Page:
Community General

New Team Members Begin a Solar Co-op

As a new student joining the Empowerhouse project, I am excited by the opportunity to help this house truly live up to its name: ‘Empower’. We are working to empower not only the soon-to-be residents of the house as self-reliant homeowners, but also to empower their neighbors to receive the economic and environmental benefits of solar power as well.

Today I had the chance to sit down with Anya, Rob, and Cheryl of the Mt Pleasant Solar Cooperative to discuss how we could support the formation of a solar co-op in Ward 7. The concept of a solar cooperative is simple: neighbors joining together to collectively figure out the most affordable and effective way to go solar. In a solar co-op, neighbors support each other in navigating the financial incentives and choosing the best installers. The Mt Pleasant Solar Cooperative now has over 350 solar-powered members, and has ignited a network of solar cooperatives across the city under the coalition DC Sun.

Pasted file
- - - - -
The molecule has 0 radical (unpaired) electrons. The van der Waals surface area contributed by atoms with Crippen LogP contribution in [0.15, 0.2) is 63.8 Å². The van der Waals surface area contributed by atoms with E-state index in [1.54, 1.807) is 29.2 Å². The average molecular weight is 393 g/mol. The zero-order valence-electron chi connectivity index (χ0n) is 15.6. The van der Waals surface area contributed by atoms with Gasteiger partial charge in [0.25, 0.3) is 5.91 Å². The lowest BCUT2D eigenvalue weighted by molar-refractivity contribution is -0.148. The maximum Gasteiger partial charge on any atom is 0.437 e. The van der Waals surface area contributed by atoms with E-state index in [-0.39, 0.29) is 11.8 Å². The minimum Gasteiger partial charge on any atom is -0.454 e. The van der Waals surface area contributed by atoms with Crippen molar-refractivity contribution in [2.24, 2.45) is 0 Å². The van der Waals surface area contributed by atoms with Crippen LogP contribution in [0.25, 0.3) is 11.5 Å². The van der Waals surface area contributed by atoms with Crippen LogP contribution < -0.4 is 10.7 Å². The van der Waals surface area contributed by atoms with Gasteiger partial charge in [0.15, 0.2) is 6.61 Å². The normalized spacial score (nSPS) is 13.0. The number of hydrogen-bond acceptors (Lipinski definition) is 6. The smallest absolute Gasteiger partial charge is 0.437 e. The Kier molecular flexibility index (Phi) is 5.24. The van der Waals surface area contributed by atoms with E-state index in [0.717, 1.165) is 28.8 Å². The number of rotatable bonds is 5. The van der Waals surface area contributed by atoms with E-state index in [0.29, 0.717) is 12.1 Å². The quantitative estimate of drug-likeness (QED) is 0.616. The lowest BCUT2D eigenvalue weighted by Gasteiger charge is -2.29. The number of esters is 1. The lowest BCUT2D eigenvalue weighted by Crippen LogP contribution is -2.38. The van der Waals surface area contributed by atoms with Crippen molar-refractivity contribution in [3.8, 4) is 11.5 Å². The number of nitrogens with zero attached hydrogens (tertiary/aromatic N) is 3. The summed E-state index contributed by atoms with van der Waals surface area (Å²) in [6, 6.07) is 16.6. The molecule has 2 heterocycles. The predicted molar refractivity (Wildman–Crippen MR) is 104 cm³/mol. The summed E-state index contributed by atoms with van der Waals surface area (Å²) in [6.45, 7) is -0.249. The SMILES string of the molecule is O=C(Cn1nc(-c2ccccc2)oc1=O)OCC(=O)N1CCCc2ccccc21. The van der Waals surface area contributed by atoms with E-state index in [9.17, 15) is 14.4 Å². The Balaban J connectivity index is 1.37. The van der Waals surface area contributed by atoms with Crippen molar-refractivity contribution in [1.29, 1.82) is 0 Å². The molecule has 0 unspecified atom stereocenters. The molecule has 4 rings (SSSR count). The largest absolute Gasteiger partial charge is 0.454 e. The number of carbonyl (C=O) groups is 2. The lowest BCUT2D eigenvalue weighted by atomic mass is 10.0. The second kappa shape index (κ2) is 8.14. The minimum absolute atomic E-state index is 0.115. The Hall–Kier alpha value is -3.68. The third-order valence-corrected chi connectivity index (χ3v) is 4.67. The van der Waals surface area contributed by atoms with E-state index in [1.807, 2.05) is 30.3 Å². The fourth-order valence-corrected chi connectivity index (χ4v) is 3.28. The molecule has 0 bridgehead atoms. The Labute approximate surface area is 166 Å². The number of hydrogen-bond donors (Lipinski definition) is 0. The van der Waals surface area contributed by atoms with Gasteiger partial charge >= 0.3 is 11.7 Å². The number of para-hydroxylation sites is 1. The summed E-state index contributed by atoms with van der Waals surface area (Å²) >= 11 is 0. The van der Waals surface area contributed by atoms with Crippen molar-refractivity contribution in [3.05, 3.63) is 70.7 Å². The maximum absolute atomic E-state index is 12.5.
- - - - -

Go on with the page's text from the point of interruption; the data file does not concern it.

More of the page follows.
Sitting in Anya’s sunny kitchen with a view of several of her neighbors solar-paneled roofs, we discussed how we could spread this model to Ward 7. It seems that their success lies not in that they have a singular model, but that they have made themselves experts of the practicalities of solar installations and are dedicated to walking interested parties through the process.

There are a number of innovative possibilities for making solar financially accessible. Several homes in Deanwood have already taken advantage of one such possibility by leasing solar panels on their rooftops through Solar City. These residents had panels installed on their roofs for no down payment, and pay Solar City on a monthly basis for their electricity from the panels at a lower rate than is charged by utilities. Further, a couple multifamily buildings in the neighborhood have leased solar hot water heaters in a similar model through Skyline Innovations. Anya, Robert, and Cheryl are also excited about working with some of the sponsors of energy assistance programs to pay for solar installations on their client’s homes, which would provide them with energy security, rather with a subsidy to pay for dirty energy for countless years into the future.

I am committed to making Empowerhouse a catalyst for residents of Ward 7 to claim these opportunities to have healthy and secure home energy systems. The Solar Decathlon competition is only the beginning of the house’s ability to inspire, encourage, and — yes — empower.

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